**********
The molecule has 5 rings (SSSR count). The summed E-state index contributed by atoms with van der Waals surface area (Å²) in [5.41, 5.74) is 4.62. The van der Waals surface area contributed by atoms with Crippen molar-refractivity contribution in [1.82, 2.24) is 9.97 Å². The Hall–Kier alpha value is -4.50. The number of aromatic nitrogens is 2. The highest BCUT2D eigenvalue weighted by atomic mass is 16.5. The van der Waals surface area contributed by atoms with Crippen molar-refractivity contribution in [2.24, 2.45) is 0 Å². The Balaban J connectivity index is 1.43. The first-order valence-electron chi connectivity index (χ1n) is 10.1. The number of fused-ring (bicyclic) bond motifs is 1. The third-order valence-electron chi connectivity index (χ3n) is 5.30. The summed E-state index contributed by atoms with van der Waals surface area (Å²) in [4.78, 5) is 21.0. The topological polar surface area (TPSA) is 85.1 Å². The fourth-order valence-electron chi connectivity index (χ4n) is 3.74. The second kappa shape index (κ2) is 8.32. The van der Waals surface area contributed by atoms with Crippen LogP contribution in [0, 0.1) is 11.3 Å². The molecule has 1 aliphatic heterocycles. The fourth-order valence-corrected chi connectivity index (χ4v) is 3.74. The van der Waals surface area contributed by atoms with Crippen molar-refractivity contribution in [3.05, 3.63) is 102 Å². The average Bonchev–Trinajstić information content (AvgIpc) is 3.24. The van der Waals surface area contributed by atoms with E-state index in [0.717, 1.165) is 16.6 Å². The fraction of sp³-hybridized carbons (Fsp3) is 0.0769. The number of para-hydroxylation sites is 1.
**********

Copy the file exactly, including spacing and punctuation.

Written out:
The molecule has 5 rings (SSSR count). The summed E-state index contributed by atoms with van der Waals surface area (Å²) in [5.41, 5.74) is 4.62. The van der Waals surface area contributed by atoms with Crippen molar-refractivity contribution in [1.82, 2.24) is 9.97 Å². The Hall–Kier alpha value is -4.50. The number of aromatic nitrogens is 2. The highest BCUT2D eigenvalue weighted by atomic mass is 16.5. The van der Waals surface area contributed by atoms with Crippen molar-refractivity contribution in [2.24, 2.45) is 0 Å². The Balaban J connectivity index is 1.43. The first-order valence-electron chi connectivity index (χ1n) is 10.1. The number of fused-ring (bicyclic) bond motifs is 1. The third-order valence-electron chi connectivity index (χ3n) is 5.30. The summed E-state index contributed by atoms with van der Waals surface area (Å²) in [4.78, 5) is 21.0. The topological polar surface area (TPSA) is 85.1 Å². The fourth-order valence-electron chi connectivity index (χ4n) is 3.74. The second kappa shape index (κ2) is 8.32. The van der Waals surface area contributed by atoms with Crippen LogP contribution in [0, 0.1) is 11.3 Å². The molecule has 1 aliphatic heterocycles. The fourth-order valence-corrected chi connectivity index (χ4v) is 3.74. The van der Waals surface area contributed by atoms with Crippen molar-refractivity contribution in [3.05, 3.63) is 102 Å². The average Bonchev–Trinajstić information content (AvgIpc) is 3.24. The van der Waals surface area contributed by atoms with E-state index in [0.717, 1.165) is 16.6 Å². The fraction of sp³-hybridized carbons (Fsp3) is 0.0769. The number of para-hydroxylation sites is 1.